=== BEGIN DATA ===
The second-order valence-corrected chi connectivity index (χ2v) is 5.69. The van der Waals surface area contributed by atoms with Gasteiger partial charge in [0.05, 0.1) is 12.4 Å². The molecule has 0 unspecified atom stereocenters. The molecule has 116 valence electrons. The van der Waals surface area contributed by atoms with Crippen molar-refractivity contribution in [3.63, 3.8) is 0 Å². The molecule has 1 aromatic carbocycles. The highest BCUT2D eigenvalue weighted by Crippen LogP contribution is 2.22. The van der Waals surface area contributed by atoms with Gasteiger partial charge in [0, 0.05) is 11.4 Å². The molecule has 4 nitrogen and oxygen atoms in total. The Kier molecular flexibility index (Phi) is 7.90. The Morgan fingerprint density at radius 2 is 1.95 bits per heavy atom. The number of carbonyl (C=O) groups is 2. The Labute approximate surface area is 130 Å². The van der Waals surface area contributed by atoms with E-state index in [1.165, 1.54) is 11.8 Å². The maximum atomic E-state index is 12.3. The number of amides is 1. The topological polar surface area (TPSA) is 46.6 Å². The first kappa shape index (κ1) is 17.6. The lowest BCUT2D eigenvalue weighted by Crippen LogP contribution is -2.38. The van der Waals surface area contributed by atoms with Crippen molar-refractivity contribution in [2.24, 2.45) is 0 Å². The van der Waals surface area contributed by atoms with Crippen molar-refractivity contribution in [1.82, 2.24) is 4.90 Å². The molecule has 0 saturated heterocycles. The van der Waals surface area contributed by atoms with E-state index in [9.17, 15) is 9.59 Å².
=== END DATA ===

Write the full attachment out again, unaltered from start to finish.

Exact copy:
The second-order valence-corrected chi connectivity index (χ2v) is 5.69. The van der Waals surface area contributed by atoms with Gasteiger partial charge in [0.05, 0.1) is 12.4 Å². The molecule has 0 unspecified atom stereocenters. The molecule has 116 valence electrons. The van der Waals surface area contributed by atoms with Crippen molar-refractivity contribution in [3.63, 3.8) is 0 Å². The molecule has 1 aromatic carbocycles. The highest BCUT2D eigenvalue weighted by Crippen LogP contribution is 2.22. The van der Waals surface area contributed by atoms with Gasteiger partial charge in [0, 0.05) is 11.4 Å². The molecule has 4 nitrogen and oxygen atoms in total. The Kier molecular flexibility index (Phi) is 7.90. The Morgan fingerprint density at radius 2 is 1.95 bits per heavy atom. The number of carbonyl (C=O) groups is 2. The Labute approximate surface area is 130 Å². The van der Waals surface area contributed by atoms with E-state index in [1.165, 1.54) is 11.8 Å². The maximum atomic E-state index is 12.3. The number of amides is 1. The topological polar surface area (TPSA) is 46.6 Å². The first kappa shape index (κ1) is 17.6. The lowest BCUT2D eigenvalue weighted by Crippen LogP contribution is -2.38. The van der Waals surface area contributed by atoms with Crippen molar-refractivity contribution in [2.24, 2.45) is 0 Å². The van der Waals surface area contributed by atoms with Crippen molar-refractivity contribution in [1.82, 2.24) is 4.90 Å². The molecule has 0 saturated heterocycles. The van der Waals surface area contributed by atoms with E-state index in [9.17, 15) is 9.59 Å².